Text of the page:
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#069 Electrolytic Corrosion Protect Measures - 2

Category : Corrosion - Corrosion Protection
February 4, 2011
(3)Comparison of Sacrificial Anode Method and External Power Supply Method

The advantages of the External Power Supply Method are: (1) voltage and current are easily adjusted, (2) therefore, is adoptable to changing corrosive conditions, (3) semi-permanent installation is possible if the anodes are sufficiently dissolvable, therefore, is economical.
The Sacrificial Anode Methods, on the other hand, are (1) installations are simple and require no maintenance for certain periods of time, (2) installable where no power source is available or on small equipment, and economical. The shortcomings of the External Power Supply Method are: (1) requires cumbersome current adjustments (costs are high for automatic adjustment systems), (2) the anodes may become inoperative if not sufficiently strong or dissolvable, (3) high initial costs, etc
The shortcomings of the Sacrificial Anode Methods are: (1) Corrosion protect effects may not be sufficient if anode placements in environments are improper, (2) long term corrosion protection cannot be expected without replacing the anodes, typically requiring replacements in a few years intervals.

(2) Problems of Anodic Corrosion protect Methods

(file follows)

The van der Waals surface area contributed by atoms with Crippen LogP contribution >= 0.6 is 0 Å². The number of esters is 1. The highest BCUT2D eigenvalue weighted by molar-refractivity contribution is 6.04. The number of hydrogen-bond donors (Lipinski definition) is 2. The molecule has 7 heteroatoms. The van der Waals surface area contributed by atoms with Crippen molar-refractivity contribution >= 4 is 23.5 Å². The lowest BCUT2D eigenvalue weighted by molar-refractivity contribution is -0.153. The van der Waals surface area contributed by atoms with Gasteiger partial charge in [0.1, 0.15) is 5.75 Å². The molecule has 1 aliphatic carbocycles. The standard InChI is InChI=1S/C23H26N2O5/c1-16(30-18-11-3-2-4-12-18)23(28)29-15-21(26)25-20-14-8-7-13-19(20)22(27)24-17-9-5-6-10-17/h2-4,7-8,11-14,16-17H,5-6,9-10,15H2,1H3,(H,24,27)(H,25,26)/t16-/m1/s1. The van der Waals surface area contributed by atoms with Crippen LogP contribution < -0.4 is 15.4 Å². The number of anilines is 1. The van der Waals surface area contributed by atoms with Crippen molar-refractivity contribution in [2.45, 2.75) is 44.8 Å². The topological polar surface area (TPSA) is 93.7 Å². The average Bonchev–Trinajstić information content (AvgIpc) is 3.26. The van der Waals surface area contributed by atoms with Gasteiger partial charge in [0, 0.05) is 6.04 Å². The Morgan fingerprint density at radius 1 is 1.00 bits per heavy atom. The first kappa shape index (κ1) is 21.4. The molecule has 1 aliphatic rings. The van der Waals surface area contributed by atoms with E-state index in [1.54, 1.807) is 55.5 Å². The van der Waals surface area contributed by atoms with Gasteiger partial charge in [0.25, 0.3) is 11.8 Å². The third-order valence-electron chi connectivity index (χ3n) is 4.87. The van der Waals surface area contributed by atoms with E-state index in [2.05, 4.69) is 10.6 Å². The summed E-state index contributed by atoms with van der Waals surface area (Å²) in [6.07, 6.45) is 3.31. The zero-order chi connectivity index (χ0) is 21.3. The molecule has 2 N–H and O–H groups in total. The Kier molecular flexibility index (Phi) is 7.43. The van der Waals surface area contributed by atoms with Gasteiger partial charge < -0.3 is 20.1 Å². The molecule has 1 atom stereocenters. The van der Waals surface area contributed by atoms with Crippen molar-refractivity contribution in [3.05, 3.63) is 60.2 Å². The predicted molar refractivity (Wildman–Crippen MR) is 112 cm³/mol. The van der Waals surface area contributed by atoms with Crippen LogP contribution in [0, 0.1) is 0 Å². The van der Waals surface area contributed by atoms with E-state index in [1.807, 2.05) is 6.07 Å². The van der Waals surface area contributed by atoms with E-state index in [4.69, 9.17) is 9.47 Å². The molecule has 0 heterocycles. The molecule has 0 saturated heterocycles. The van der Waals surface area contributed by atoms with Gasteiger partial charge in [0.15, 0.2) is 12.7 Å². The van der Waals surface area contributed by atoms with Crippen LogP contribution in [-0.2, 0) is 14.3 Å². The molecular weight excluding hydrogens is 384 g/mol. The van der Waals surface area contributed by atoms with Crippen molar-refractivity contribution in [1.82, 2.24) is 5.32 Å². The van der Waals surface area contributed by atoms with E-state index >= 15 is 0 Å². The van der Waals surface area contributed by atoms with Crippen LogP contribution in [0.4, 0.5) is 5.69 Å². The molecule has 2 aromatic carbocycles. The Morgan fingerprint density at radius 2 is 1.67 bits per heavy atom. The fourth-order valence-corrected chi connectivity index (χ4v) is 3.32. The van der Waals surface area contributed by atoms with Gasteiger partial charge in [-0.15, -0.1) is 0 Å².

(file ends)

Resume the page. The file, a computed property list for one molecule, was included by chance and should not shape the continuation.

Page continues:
There are following problems associated with Anodic Corrosion protect methods.

(1) Electrical current required for corrosion protection

The electrical current required for corrosion protection varies by corrosive environments. For instance, electrical resistance of fresh water is 100 times or more higher than that of sea water. The current required for corrosion resistance depends on the amount of diffused oxygen and does not vary whether fresh or sea water.
Therefore, the electrical power required is the same but the voltage requirement is much higher due to high electrical resistance of the fresh water (same for soil).

(2) Excessive Corrosion protect effects

Excessive cathode polarization results in waste of electrical power as well as many other problems. The hydrogen generated by cathode polarization may cause hydrogen embrittlement fractures on metals that are prone to occlude hydrogen. Additionally, amphoteric metals corrode due to raised cathode pH values.

(3) Corrosion protect measures for inside of pipes

For cases where electrical current flow and corrosion protection distance may be limited such as insides of pipes, corresponding electrode placements are required. Any precipitated deposits of cathode polarization would accelerate the corrosions.

(4) Impingements on adjacent metals

When an electrical current is applied to a target object, electrical corrosion may occur on adjacent metals. This is more of an issue for high electrical resistance environments such as in the ground than sea water. Since it is often not clear what embedded objects are near by in the ground, the installation must follow a thorough investigation.